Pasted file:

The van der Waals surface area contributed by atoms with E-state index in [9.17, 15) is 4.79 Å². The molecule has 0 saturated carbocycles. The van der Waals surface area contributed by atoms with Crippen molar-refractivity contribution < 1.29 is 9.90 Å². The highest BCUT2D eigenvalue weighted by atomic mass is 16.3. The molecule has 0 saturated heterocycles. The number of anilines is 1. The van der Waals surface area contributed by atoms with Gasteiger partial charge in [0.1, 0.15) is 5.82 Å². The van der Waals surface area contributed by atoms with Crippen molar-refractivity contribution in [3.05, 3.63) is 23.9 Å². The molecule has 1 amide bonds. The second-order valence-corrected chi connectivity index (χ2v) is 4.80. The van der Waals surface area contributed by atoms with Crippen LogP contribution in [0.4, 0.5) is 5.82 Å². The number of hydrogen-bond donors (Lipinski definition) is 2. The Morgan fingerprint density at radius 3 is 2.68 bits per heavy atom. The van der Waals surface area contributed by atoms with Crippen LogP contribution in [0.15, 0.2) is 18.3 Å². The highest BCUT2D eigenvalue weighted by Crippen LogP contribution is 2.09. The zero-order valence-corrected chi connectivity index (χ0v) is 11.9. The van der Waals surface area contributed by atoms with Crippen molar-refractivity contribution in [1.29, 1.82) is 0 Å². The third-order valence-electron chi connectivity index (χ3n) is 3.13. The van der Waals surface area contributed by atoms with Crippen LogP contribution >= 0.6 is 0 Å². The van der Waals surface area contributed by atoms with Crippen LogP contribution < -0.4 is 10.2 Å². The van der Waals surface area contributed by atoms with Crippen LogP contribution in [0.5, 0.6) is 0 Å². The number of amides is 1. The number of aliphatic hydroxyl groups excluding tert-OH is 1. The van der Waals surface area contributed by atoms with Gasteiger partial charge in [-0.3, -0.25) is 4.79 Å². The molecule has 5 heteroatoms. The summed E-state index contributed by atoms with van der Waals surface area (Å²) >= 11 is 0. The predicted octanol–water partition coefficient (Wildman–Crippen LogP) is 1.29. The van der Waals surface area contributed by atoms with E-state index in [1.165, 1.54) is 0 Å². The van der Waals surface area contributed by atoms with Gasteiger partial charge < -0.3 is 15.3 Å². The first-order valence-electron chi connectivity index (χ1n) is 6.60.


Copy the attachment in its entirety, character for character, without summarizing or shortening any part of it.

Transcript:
The van der Waals surface area contributed by atoms with E-state index in [9.17, 15) is 4.79 Å². The molecule has 0 saturated carbocycles. The van der Waals surface area contributed by atoms with Crippen molar-refractivity contribution < 1.29 is 9.90 Å². The highest BCUT2D eigenvalue weighted by atomic mass is 16.3. The molecule has 0 saturated heterocycles. The number of anilines is 1. The van der Waals surface area contributed by atoms with Gasteiger partial charge in [0.1, 0.15) is 5.82 Å². The van der Waals surface area contributed by atoms with Crippen molar-refractivity contribution in [3.05, 3.63) is 23.9 Å². The molecule has 1 amide bonds. The second-order valence-corrected chi connectivity index (χ2v) is 4.80. The van der Waals surface area contributed by atoms with Crippen LogP contribution in [0.4, 0.5) is 5.82 Å². The number of hydrogen-bond donors (Lipinski definition) is 2. The Morgan fingerprint density at radius 3 is 2.68 bits per heavy atom. The van der Waals surface area contributed by atoms with Crippen LogP contribution in [0.15, 0.2) is 18.3 Å². The highest BCUT2D eigenvalue weighted by Crippen LogP contribution is 2.09. The zero-order valence-corrected chi connectivity index (χ0v) is 11.9. The van der Waals surface area contributed by atoms with Crippen molar-refractivity contribution in [1.29, 1.82) is 0 Å². The third-order valence-electron chi connectivity index (χ3n) is 3.13. The van der Waals surface area contributed by atoms with Crippen LogP contribution >= 0.6 is 0 Å². The van der Waals surface area contributed by atoms with Crippen LogP contribution < -0.4 is 10.2 Å². The van der Waals surface area contributed by atoms with Crippen LogP contribution in [0.5, 0.6) is 0 Å². The number of amides is 1. The number of aliphatic hydroxyl groups excluding tert-OH is 1. The van der Waals surface area contributed by atoms with Gasteiger partial charge in [-0.3, -0.25) is 4.79 Å². The molecule has 5 heteroatoms. The summed E-state index contributed by atoms with van der Waals surface area (Å²) >= 11 is 0. The predicted octanol–water partition coefficient (Wildman–Crippen LogP) is 1.29. The van der Waals surface area contributed by atoms with E-state index in [1.165, 1.54) is 0 Å². The van der Waals surface area contributed by atoms with Gasteiger partial charge < -0.3 is 15.3 Å². The first-order valence-electron chi connectivity index (χ1n) is 6.60.